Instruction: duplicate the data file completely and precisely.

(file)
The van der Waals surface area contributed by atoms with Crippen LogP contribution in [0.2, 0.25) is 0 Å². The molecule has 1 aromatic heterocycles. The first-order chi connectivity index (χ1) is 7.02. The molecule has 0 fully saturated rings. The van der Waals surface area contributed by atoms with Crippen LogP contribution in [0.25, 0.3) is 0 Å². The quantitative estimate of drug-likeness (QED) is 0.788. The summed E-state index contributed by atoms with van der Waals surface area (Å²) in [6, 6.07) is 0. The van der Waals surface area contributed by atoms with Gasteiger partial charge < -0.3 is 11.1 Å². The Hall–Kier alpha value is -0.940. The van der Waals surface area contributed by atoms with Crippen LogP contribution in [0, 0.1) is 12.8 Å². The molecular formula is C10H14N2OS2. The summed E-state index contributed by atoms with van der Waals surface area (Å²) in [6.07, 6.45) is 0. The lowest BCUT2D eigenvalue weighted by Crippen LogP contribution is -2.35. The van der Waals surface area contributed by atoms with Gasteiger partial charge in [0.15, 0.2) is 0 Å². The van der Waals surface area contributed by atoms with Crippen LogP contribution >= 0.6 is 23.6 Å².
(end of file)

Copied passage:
The van der Waals surface area contributed by atoms with Crippen LogP contribution in [0.2, 0.25) is 0 Å². The molecule has 1 aromatic heterocycles. The first-order chi connectivity index (χ1) is 7.02. The molecule has 0 fully saturated rings. The van der Waals surface area contributed by atoms with Crippen LogP contribution in [0.25, 0.3) is 0 Å². The quantitative estimate of drug-likeness (QED) is 0.788. The summed E-state index contributed by atoms with van der Waals surface area (Å²) in [6, 6.07) is 0. The van der Waals surface area contributed by atoms with Gasteiger partial charge < -0.3 is 11.1 Å². The Hall–Kier alpha value is -0.940. The van der Waals surface area contributed by atoms with Crippen LogP contribution in [0, 0.1) is 12.8 Å². The molecular formula is C10H14N2OS2. The summed E-state index contributed by atoms with van der Waals surface area (Å²) in [6.07, 6.45) is 0. The lowest BCUT2D eigenvalue weighted by Crippen LogP contribution is -2.35. The van der Waals surface area contributed by atoms with Gasteiger partial charge in [0.15, 0.2) is 0 Å². The van der Waals surface area contributed by atoms with Crippen LogP contribution >= 0.6 is 23.6 Å².